It will make the notation simpler if we define the $(i,j)$-cofactor of $A$ to be $$C_{ij} = (-1)^{i+j} \det A_{ij} .$$ Then the definition above says $$\det A = \sum_{j=1}^{n} \, a_{1j} C_{1j} .$$ This is called the cofactor expansion along the first row. It turns out that any row or column works!

Theorem 4.1 (The Laplace Expansion Theorem): Let $A$ be any $n \times n$ matrix. Then for each $i$ we have $$\kern-6ex \det A = a_{i1} C_{i1} + a_{i2} C_{i2} + \cdots + a_{in} C_{in} = \sum_{j=1}^{n} \, a_{ij} C_{ij}$$ (cofactor expansion along the $i$th row). And for each $j$ we have $$\kern-6ex \det A = a_{1j} C_{1j} + a_{2j} C_{2j} + \cdots + a_{nj} C_{nj} = \sum_{i=1}^{n} \, a_{ij} C_{ij}$$ (cofactor expansion along the $j$th column).

The book proves this result at the end of this section, but we won't cover the proof.

The signs in the cofactor expansion form a checkerboard pattern: $$\bmat{ccccc} + & - & + & - & \cdots \\ - & + & - & + & \cdots \\ + & - & + & - & \cdots \\ - & + & - & + & \cdots \\ \vdots & \vdots & \vdots & \vdots & \ddots \emat$$

Example: Redo the previous $4 \times 4$ example, saving work by expanding along the second column. On board. Note that the $+-$ pattern for the $3 \times 3$ determinant is not from the original matrix.

Example: A $4 \times 4$ triangular matrix, on board.

A triangular matrix is a square matrix that is all zero below the diagonal or above the diagonal.

Theorem 4.2: If $A$ is triangular, then $\det A$ is the product of the diagonal entries.

### Better methods

Laplace Expansion is convenient when there are appropriately placed zeros in the matrix, but it is not good in general. It produces $n!$ different terms (explain). A supercomputer would require $10^{30}$ times the age of the universe just to compute a $50 \times 50$ determinant in this way. And that's a puny determinant for real-world applications.

So how do we do better? Like always, we turn to row reduction! These properties will be what we need:

Theorem 4.3: Let $A$ be a square matrix.

a. If $A$ has a zero row, then $\det A = 0$.
b. If $B$ is obtained from $A$ by interchanging two rows, then $\det B = - \det A$.
c. If $A$ has two identical rows, then $\det A = 0$.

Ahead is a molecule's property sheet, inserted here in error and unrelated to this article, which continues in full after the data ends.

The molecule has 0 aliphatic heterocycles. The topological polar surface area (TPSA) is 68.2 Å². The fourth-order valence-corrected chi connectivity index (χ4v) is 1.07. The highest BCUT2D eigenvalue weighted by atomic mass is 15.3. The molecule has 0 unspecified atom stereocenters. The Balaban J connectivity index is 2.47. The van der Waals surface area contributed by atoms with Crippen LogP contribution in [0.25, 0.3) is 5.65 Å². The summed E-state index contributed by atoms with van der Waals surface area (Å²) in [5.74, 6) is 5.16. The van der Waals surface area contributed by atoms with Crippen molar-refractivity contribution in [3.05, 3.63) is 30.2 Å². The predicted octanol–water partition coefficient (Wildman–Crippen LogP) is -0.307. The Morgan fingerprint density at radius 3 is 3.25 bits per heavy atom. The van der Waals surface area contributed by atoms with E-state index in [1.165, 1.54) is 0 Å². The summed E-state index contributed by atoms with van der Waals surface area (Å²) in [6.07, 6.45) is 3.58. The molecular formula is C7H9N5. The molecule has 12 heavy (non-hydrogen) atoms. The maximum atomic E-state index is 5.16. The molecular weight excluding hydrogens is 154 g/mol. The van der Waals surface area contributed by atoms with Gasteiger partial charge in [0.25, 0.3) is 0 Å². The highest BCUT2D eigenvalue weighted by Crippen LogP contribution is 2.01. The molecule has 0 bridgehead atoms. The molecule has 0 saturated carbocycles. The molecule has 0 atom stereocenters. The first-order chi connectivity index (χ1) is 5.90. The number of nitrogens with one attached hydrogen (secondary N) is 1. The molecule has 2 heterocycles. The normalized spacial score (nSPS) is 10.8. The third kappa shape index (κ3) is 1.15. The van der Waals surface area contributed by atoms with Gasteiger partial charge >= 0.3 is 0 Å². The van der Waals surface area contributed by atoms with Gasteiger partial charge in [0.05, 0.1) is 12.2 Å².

d. If $B$ is obtained from $A$ by multiplying a row of $A$ by $k$, then $\det B = k \det A$.
e. If $A$, $B$ and $C$ are identical in all rows except the $i$th row, and the $i$th row of $C$ is the sum of the $i$th rows of $A$ and $B$, then $\det C = \det A + \det B$.
f. If $C$ is obtained from $A$ by adding a multiple of one row to another, then $\det C = \det A$.

All of the above statements are true with rows replaced by columns.

Explain verbally, making use of: $$\kern-6ex \det A = a_{i1} C_{i1} + a_{i2} C_{i2} + \cdots + a_{in} C_{in} = \sum_{j=1}^{n} \, a_{ij} C_{ij}$$ The following will help explain how (f) follows from (d) and (e): $$\kern-8ex A = \collll {\vr_1}{\vr_2}{\vr_3}{\vr_4},\quad B = \collll {\vr_1}{5 \vr_4}{\vr_3}{\vr_4},\quad B' = \collll {\vr_1}{\vr_4}{\vr_3}{\vr_4},\quad C = \ccollll {\vr_1}{\vr_2 + 5 \vr_4}{\vr_3}{\vr_4}$$ $$\kern-8.5ex \det C = \det A + \det B = \det A + 5 \det B' = \det A + 5 (0) = \det A$$

The bold statements are the ones that are useful for understanding how row operations change the determinant.

Example: Use row operations to compute $\det A$ by reducing to triangular form, where $A = \bmat{rrrr} 2 & 4 & 6 & 8 \\ 1 & 4 & 1 & 2 \\ 2 & 2 & 12 & 8 \\ 1 & 2 & 3 & 9 \emat^\strut$.

Solution: \kern-8ex \begin{aligned} \bmat{rrrr} 2 & \phm 4 & \phm 6 & \phm 8 \\ 1 & 4 & 1 & 2 \\ 2 & 2 & 12 & 8 \\ 1 & 2 & 3 & 9 \emat &\lra{(1/2)R_1} \bmat{rrrr} 1 & \phm 2 & \phm 3 & \phm 4 \\ 1 & 4 & 1 & 2 \\ 2 & 2 & 12 & 8 \\ 1 & 2 & 3 & 9 \emat \\ \lra{\mystackthree{\scriptstyle R_2 - R_1}{\scriptstyle R_3 - 2R_1}{\scriptstyle R_4 - R_1}} \bmat{rrrr} 1 & 2 & 3 & 4 \\ 0 & 2 & -2 & -2 \\ 0 & -2 & 6 & 0 \\ 0 & 0 & 0 & 5 \emat &\lra{\,R_3 + R_2\,} \bmat{rrrr} 1 & \phm 2 & 3 & 4 \\ 0 & 2 & -2 & -2 \\ 0 & 0 & 4 & -2 \\ 0 & 0 & 0 & 5 \emat \end{aligned} The determinant of the last matrix is $(1)(2)(4)(5) = 40$, so the determinant of the original matrix is $\query{80}$